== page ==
Pacers' Kevin Pritchard on Paul George: 'It couldn't have come at a worse time'

All-Star Jimmy Butler changed teams on Thursday night, but the other biggest name on the trade market did not join him during a relatively busy 2017 NBA draft.

Indiana Pacers wing Paul George was mentioned in several rumors and reports, but he was not dealt just four days after informing the team that he will not re-sign when his contract expires next summer. The Pacers will have to get some value for George before he leaves for nothing, and that means he’ll have to go at some point before next season’s trade deadline. For now, though, he remains on the books with the same club that drafted him with the 10th selection in the 2010 draft.

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That lack of movement means that Pacers general manager Kevin Pritchard cannot yet look ahead to the team’s future. He spoke to the media on Thursday night, and the bulk of his comments concerned the uncomfortable situation in which Indiana now resides.






Pritchard also said he’s “confident we’ll get something,” so it does appear that he’s ready to make a move sooner rather than later. For now, though, he appears displeased with George and the situation as a whole.

Paul George is on his way out of Indiana, and he doesn’t seem to be leaving on good terms. (AP)

His position is understandable, not just for the obvious problem of having to trade away a really good player, but because George had said just last week that he intended to play for the Pacers for another season. While the news that he wants to leave doesn’t entirely contradict that point, the spirit of the comments is certainly quite different. Pritchard is in a tough position — he has to get whatever value he can for a terrific player, but he’s also not dealing from a position of strength.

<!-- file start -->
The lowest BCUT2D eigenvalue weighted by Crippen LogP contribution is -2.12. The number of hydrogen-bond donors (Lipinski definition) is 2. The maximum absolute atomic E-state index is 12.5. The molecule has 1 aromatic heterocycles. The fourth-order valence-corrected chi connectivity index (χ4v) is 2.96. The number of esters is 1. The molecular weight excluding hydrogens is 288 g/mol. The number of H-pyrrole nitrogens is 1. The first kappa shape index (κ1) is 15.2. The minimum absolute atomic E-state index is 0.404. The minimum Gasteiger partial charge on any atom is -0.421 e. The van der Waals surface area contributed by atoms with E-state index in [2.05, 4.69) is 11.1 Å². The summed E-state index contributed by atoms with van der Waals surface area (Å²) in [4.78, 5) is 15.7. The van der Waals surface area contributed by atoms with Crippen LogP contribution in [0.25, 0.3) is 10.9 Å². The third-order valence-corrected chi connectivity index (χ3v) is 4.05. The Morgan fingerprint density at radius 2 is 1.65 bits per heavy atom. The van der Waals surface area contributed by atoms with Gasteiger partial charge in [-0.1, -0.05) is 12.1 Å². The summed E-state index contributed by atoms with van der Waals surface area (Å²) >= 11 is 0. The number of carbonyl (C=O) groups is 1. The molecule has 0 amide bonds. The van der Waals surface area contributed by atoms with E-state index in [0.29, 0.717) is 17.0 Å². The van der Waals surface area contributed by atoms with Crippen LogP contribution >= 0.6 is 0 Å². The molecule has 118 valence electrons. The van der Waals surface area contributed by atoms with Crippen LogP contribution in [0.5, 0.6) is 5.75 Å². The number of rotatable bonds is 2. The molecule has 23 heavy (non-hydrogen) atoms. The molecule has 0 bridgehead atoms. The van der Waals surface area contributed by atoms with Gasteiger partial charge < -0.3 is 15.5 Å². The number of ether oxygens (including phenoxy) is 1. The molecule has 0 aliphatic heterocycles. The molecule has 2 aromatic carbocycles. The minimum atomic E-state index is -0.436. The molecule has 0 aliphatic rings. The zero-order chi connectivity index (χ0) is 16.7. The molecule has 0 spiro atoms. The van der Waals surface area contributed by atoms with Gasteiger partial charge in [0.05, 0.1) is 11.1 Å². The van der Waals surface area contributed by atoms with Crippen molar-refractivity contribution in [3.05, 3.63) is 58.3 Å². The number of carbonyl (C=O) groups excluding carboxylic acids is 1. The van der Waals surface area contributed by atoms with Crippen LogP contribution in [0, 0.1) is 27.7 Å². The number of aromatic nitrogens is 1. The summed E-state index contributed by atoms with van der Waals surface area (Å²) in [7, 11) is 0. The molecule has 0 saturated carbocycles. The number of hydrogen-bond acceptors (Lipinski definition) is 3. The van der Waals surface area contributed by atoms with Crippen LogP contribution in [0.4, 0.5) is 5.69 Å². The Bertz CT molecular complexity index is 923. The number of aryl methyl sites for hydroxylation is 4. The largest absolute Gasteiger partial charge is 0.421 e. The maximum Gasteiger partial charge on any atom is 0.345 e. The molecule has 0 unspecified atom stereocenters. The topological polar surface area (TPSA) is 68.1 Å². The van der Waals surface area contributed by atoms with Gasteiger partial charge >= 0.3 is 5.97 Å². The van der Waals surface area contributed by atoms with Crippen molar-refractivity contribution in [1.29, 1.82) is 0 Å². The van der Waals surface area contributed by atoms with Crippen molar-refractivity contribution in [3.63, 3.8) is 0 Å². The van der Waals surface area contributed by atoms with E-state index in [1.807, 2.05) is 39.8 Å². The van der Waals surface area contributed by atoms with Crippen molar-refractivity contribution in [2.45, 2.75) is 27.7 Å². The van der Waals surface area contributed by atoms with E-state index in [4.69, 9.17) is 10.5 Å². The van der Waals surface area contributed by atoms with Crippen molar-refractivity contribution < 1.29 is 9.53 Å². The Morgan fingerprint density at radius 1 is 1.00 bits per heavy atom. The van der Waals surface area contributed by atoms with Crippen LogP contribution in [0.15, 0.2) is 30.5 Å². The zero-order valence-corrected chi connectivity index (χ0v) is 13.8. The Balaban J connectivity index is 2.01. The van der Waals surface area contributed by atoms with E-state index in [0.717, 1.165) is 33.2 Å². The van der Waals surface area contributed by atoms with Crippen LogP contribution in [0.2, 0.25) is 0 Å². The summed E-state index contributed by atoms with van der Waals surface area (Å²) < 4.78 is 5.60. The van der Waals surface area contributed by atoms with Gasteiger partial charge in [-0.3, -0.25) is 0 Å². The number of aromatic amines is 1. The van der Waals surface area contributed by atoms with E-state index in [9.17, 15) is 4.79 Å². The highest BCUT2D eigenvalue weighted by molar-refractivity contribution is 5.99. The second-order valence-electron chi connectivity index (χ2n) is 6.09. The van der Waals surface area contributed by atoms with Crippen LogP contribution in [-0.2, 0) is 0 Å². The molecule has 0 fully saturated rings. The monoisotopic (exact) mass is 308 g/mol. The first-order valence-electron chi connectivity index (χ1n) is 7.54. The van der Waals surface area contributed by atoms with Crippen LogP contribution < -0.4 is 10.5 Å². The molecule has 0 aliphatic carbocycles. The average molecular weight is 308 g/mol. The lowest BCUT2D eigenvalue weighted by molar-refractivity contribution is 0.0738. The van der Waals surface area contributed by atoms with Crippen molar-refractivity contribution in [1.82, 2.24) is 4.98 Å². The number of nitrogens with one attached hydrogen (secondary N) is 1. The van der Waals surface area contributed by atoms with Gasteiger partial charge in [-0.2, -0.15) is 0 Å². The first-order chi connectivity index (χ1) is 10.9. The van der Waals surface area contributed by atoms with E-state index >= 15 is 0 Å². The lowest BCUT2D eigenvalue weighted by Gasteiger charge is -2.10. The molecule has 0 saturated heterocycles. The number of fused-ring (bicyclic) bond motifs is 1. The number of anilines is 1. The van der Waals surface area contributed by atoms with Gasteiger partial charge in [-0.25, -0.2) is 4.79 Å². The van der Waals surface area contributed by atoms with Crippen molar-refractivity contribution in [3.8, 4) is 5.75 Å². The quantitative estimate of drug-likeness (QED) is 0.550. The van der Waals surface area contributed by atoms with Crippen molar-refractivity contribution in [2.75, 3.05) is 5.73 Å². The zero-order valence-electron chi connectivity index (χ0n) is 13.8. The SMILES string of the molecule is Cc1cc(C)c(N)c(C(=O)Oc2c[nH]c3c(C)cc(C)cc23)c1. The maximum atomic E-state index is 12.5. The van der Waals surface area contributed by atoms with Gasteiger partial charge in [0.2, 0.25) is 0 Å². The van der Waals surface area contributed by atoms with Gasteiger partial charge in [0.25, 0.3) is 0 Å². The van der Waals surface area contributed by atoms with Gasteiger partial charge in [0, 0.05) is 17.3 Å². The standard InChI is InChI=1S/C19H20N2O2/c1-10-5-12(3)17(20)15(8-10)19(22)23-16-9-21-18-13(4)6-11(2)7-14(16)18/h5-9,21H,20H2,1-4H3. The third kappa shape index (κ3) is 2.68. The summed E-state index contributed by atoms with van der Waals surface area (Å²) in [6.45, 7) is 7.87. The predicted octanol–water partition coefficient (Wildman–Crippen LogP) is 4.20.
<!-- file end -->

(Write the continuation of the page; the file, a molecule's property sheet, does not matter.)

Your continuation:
Yet it’s not as if George is the only one who’s put the Pacers in this situation. Frankly, this situation was predictable as soon as now-former Pacers personnel boss Larry Bird did not trade George before last season’s deadline. His departure via free agency only looked more assured as soon as the Cleveland Cavaliers swept the Pacers out of the first round in April.

If the Pacers weren’t planning to trade George this summer, then they were either OK with the idea of losing him for nothing or kidding themselves over their ability to contend and convince him to stay. The biggest change is that Pritchard now has to make the best available deal or risk looking woefully negligent. The pressure has increased, but the basic options are the same.

Pritchard obviously wants to trade George with the Pacers’ dignity intact, but he can’t put all the blame for this bad situation on the soon-to-be former face of the franchise. The Pacers got to this point with a mix of bad luck, some questionable moves, and at least one case of high-stakes inaction. It stinks, but it’s a standard part of running a mid-market NBA franchise.

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Eric Freeman is a writer for Ball Don’t Lie on Yahoo Sports. Have a tip? Email him at efreeman_ysports@yahoo.com or follow him on Twitter!

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